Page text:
Tumbleweed (Helena, Mont.) 1975-1977, March 16, 1976, Image 1

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ASCC Elections This Friday, March 19 Medical Ethics Workshop Offered The Associated Students elec­ tions are scheduled for this Friday, March 19. If no one candidate receives a majority of the vote, a run-off election will be held the following Monday, March 22. Candidate profiles are present­ ed below. We regret that we were unable to contact all candidates for their picture. PRESIDENT BERNIE SCHILLO Hometown: Deer Lodge Major: Theology Political Science-History “ I believe the present student government is not making full, effective use of the resources, both financial and physical, available for student use on this campus. With student fees, and the student talent available on campus, we should be able to accomplish far more than we have in the past. Students are not getting full value out of their activity fee money. Many activities which have been planned by the ASCC have been beneficial to very few students, at great cost - activities such as these shortchange other students. A long-range planning program to firmly entrench the ASCC’s influence in governmental policy at Carroll College is needed. The ASCC has almost no influence in governing the school. With the student representation the ASCC has, the ASCC should be able to play a major role in academic planning, and all other areas affecting the students.” KIM BABCOCK Hometown: Sheridan, Wyo. Major: Communications “ I am running for the office of President because through my past experience with the ASCC I feel I can continue to help the ASCC achieve its goal - that of an assertive, effective working force for the students of Carroll.” DOUG DIEHL Hometown: Townsend Major: Biology “ I feel I could fulfill what I see as the requirements and de­ mands of the office. I see certain needs of the student body that, in my opinion, aren’t being met- I feel a good rapport with both administration and student body is required, and I think I can establish and maintain a trust with both.” BERNIE MCCARTHY Hometown: Helena Major: History “ Students have not been given the responsibility to actively take a role in their future. This is due in part to a lack of adequate ASCC representation in past administrations and dictation by the administration of Carroll College of student needs and wants. Students must be made aware of their potential as a forceful power group. I will make the students consciously aware of this potential through my repre­ sentation as ASCC president, and by making sure that my adminis­ tration will adhere to this policy; through not allowing the college administration to tell me what the students need or don’t need - want or don’t want. I will, rather, listen to the students themselves and work to give them what they want and need. This can be done through open student forums, more student votes on issues,. These tools will be used as effective means to publicly discuss everything affecting the student body. I will hold an open forum to discuss my platform from 12 noon to 12:45 Tues., March 16, outside the cafeteria.” LOUIE MUDD Hometown: Helena Major: Economics “ I am running because I would like to see a more efficient ASCC. It seems to me that the only way for this to happen is for a concerned pergon to become involved in student government as the ASCC president.” ORGANIZATIONAL V.P. ANDREW E. FREEMAN Hometown: Deer Lodge Major: Social Work “ I feel it is time that this office use- its power to help solve Carroll’s problems. To become more responsive to the needs of the Carroll Community. We have many resources here at Carroll and we do not use them. I plan to use them not abuse them. I feel it’s time that all organizations of the ASCC charter be more responsive to the community and not to themselves. All I can say is I will do my best to try to help solve some of Carroll’s ills. ALLEN KOHLER Hometown: Missoula Major: English “ I see a challenge in this office. Carroll College is growing, and is being confronted with greater needs, socially and otherwise. In office as Organizational V.P. I see myself as a motivating force to bring student problems to an end, where possible, and to bring student ideals to life, where possible. I see myself as the link between students and executive action.” / MICHAEL R. PRENDERGAST Hometown: Butte Major: Social Work “There are many reasons that I am seeking this position. I feel Cont. on page 4 NOTICE F r o m F r . B u t k o Along with the regularly schedu­ led liturgies, during Lent we will have more opportunities to cele­ brate the meaning of Lent through other forms of liturgy. All are invited to participate and to celebrate the themes of Lent as we all prepare for the feast of Easter. The following is the schedule for the special liturgies only. Lenten Mass: March 10 at 10:00 p.m., Guadalupe Lounge. Penance Service: March 18, 10:00 p.m., April 14, 10:00 p.m., St. Charles Chapel. Prayer Services, March 16, 23, and 30 and April 6 and 13, 10:00 p.m. each evening, Place to be announced. Carroll Improves Appearances Carroll students were surprised upon their return from Spring Break by the appearance of new carpeting in O’Connell Hall. The new carpeting has given a new “ cushy” feeling to the adminis­ tration building that the old carpet was really never able to give. It has also come to the attention of the Tumbleweed that before Spring Break the Budget and Finance Committee turned down requests to create two full time and one part time teaching positions for next year due to a shortage of funds. A Medical-Ethics Program on “ Care of the Dying” will be included in a Workshop to be held at the Heritage Inn, Great Falls, Montana on May 8, 1976, accord­ ing to John Frankino, Director of the Montana Catholic Confer­ ence. Frankino said, “ This is the third Medical-Ethics Workshop offered by the Conferences’ Medical Moral Commission and it will be co-sponsored by the Montana Hospital Assciation, Mountain States Regional Medi­ cal Program, Mountain States Health Corporation and Montana Medical Education and Founda­ tion. Last years program center­ ed on the general subject of “ Ethical Decisions in Health Care” and emphasized on the ethical implications of brain death and pastoral care in hospitals. This years workshop will cover such topics as: allowing to die - ordinary-extraordinary means and a session which will include a review of the medical questions and an overview of various ethical positions being advanced BY CINDY SCOTT The honors porposal put before the Board of Educational Policy and Practice has been “ per­ manently tabled” according to Jack McLean, author of the proposal. The proposal would have made it possible for a student who chose not to write an honors thesis to graduate with honors if that student fulfilled certain criteria based on G.P.A., character, and service to school and community. The commit­ tee’s main objection to the proposal was the non-academic nature of some of these criteria. Home Classic If you miss seeing those great classic films that always seem to come to other cities, the Attention Home Classic Film Festival will definitely please you. The festival is being held to raise money necessary to meet legal match requirements for two Attention Home operating grants. For $5.00 you will get a series ticket good for six great classics (or $1.50 for any one movie). So, not only will you be greatly entertained for one-third the cost of regular films, but you will also be helping the Attention Home continue providing services to area teenagers (over 150 have stayed in the home in one and a half years). Tues. March 23 - Charlie Chaplin - “ The Gold Rush” Wed. March 31 - Jean Renoir - “ Grand Illusion” Thurs. April 8 - Stanley Kubrick - “ Dr. Strangelove” Thurs. April 15 - Ingmar today in abortion and steriliza­ tion. “The faculty will be outstand­ ing,” Frankino said. “ It will feature Dr. Andre Hellegers, Director of the Joseph and Rose Kennedy Institute for the Study of Human Reproduction and Bio­ ethics and Rev. Richard McCor­ mick, S.J., Professor of Christian Ethics, Kennedy Institute Center for Bioethics - both of George­ town University. Although the workshop will be of special interest to people involv­ ed in Health Care, Ministry and Law, the sessions will be open to the public. Frankino noted, “ We hope that everyone interested in these topics will attend. It is not often that visiting faculty of this calibre come to Montana and thus the workshop will be open to anyone who would like to take advantage of this opportunity.” For further pre-registration in­ formation, contact the Montana Catholic Conference, Bob 404, Helena Montana 59601 or the Montana Hospital Association, 1720 9th Avenue, Helena, Mon­ tana 59601. The general feeling of the committee was that selection for honors should be made solely on an academic basis. McLean is currently drawing up another honors proposal which will be brought before the Student Senate on March 18. The BEPP indicated to McLean its willing­ ness to review another proposal if that proposal were to include solely academic criteria for honors selection. Student representatives on the BEPP are Mark Nicholson, Joan Balcomb, Ken Campros and Bob Cure. Film Festival Bergman - “ The Magician” Wed. April 21 - The Marx Bros. - “ Horsefeathers” Thurs. April 29 - March Camus - “ Black Orpheus” Plus Charlie Chaplin or W.C. Fields shorts before each feature. All showings at 7:30 p.m. in the Lower Commons Series tickets $5.00 - Individual tickets $1.50 Tickets available at the Carroll switchboard and at the door. A R e m i n d e r Deadline for submitting editor applications for the Tumbleweed is next Tues., March 23 at 4:00 p.m. Applications available at the switchboard. NOTICE Due to state fire regulations, Bill O’Toole of O’Toole’s Bar reminds students that he can allow only 64 people in the bar at a time on St. Patty’s Day. Honors Proposal ^Permanently Tabled”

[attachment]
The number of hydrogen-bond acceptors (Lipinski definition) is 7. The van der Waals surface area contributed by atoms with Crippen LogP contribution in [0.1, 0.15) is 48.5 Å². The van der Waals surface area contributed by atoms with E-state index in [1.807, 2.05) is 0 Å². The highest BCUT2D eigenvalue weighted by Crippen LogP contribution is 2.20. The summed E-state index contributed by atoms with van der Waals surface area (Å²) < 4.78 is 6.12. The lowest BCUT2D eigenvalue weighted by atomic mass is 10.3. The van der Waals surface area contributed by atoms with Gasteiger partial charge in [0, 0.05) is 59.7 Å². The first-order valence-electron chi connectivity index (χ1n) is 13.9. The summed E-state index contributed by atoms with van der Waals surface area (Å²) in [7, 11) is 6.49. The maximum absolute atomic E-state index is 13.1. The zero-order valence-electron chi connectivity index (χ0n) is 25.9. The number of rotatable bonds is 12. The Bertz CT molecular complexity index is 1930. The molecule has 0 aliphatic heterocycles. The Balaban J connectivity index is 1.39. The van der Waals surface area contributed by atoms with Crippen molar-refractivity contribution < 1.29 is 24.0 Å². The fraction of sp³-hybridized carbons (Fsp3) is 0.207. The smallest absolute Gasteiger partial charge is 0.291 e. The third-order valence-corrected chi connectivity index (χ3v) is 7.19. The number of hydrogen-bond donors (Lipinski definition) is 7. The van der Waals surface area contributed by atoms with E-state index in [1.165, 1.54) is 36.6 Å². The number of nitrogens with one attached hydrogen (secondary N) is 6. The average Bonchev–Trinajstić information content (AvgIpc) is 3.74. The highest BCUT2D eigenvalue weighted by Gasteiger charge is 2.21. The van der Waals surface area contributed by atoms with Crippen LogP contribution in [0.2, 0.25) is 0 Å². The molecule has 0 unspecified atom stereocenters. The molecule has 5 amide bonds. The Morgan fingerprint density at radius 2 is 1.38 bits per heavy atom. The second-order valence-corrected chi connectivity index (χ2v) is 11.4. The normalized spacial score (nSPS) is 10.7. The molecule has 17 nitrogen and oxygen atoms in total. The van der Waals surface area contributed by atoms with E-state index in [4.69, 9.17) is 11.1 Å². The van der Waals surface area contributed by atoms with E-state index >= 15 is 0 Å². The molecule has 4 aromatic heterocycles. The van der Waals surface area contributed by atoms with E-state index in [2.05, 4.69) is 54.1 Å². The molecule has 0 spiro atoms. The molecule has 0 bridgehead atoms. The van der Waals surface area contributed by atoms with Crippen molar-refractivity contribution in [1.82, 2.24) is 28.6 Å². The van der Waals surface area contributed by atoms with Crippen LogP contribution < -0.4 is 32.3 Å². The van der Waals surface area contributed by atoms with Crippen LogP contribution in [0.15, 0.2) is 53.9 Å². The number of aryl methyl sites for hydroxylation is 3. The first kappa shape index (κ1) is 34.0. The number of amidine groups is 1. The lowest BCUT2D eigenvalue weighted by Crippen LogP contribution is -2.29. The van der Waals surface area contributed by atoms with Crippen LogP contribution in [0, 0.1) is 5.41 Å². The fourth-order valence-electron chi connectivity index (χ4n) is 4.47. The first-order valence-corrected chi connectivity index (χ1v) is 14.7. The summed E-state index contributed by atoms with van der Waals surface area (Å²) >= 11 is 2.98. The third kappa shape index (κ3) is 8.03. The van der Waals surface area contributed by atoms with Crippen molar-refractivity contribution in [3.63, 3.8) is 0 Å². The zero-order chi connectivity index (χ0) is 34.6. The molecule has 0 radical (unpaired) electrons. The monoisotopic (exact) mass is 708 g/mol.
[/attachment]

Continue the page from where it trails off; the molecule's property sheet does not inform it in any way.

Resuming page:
Tumbleweed (Helena, Mont.), 16 March 1976, located at <http://montananewspapers.org/lccn/Tumbleweed/1976-03-16/ed-1/seq-1/>, image provided by MONTANA NEWSPAPERS, Montana Historical Society, Helena, Montana.